• [0045]
    Interior surface portion 55 of the paperboard blank has a wax coating 57 thereon. It will be appreciated from FIGS. 3 and 4A that microencapsulated adhesive 84 is applied to the seam portion of the paperboard blank such that the microencapsulated adhesive is juxtaposed with wax coating 57 on the interior portion of the paperboard blank, such that the wax coating is substantially contiguous with microencapsulated adhesive over the seal length of the sidewall seam when the cup is formed. Generally, the microencapsulated adhesive has a microcapsule size of from 2 microns to 200 microns; such as a microcapsule size of from 5 microns to 100 microns or a microcapsule size of from 5 microns to 20 microns and suitably having an average diameter of about 10 microns in some preferred embodiments. Adhesive composition 84 may include a water-soluble glue including polyvinyl acetate adhesive or adhesive 84 may include a solvent borne adhesive such as a water-insoluble acrylate adhesive. So also, the microencapsulated adhesive may include a water-soluble adhesive and a water-insoluble adhesive. Alternatively, the microencapsulated adhesive may include a hot-melt adhesive and/or adhesive 84 comprises a plurality of microspheres of different composition or a pressure and solvent sensitive system as described herein.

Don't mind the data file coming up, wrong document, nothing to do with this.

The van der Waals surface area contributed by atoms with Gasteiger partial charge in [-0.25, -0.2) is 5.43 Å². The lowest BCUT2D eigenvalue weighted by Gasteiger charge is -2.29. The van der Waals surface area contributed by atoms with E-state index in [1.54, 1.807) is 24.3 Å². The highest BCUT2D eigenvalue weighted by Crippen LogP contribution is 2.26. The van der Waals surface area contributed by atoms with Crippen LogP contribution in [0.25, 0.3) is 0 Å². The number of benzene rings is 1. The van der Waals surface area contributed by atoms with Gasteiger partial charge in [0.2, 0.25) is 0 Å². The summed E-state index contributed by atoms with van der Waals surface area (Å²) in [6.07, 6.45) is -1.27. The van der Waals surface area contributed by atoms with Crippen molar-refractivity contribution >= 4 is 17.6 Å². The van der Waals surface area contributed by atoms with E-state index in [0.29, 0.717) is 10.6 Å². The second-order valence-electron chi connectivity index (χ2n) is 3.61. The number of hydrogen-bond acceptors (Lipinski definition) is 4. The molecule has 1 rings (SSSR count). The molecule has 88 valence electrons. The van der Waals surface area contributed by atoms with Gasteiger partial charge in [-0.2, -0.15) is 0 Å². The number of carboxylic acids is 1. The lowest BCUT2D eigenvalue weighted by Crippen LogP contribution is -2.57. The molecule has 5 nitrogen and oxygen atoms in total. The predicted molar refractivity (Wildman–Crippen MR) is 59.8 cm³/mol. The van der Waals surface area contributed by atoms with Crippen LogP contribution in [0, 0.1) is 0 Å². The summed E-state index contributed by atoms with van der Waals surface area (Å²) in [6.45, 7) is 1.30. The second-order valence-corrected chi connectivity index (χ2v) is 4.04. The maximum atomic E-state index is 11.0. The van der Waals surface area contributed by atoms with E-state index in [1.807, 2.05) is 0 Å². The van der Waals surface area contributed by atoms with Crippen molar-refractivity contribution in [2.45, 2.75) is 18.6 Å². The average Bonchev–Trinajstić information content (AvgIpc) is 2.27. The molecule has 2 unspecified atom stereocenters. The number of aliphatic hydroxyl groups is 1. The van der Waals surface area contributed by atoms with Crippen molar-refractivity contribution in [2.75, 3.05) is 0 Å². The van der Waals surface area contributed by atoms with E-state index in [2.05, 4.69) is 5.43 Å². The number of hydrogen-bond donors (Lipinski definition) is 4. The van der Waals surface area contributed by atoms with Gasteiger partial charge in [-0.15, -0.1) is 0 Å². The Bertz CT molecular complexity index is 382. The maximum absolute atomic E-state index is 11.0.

• [0046]
    Referring to FIGS. 3, 4B and 4C, there is illustrated another embodiment of the present invention. FIG. 4B is a plan view of the inside, or interior surface 54 of a paperboard blank for forming cup 50. Interior surface 54 has a wax coating 57 which extends to wax line 85 of an overlap sealing area 82 b. Area 82 b is uncoated paperboard.
  • [0047]
    FIG. 4C is a plan view of the outer surface 56 of the paperboard blank of FIG. 4B. The cup forming blank has pained decorative patterns 72, 74 and seam portion 82 c is provided with microencapsulated adhesive 84.
  • [0048]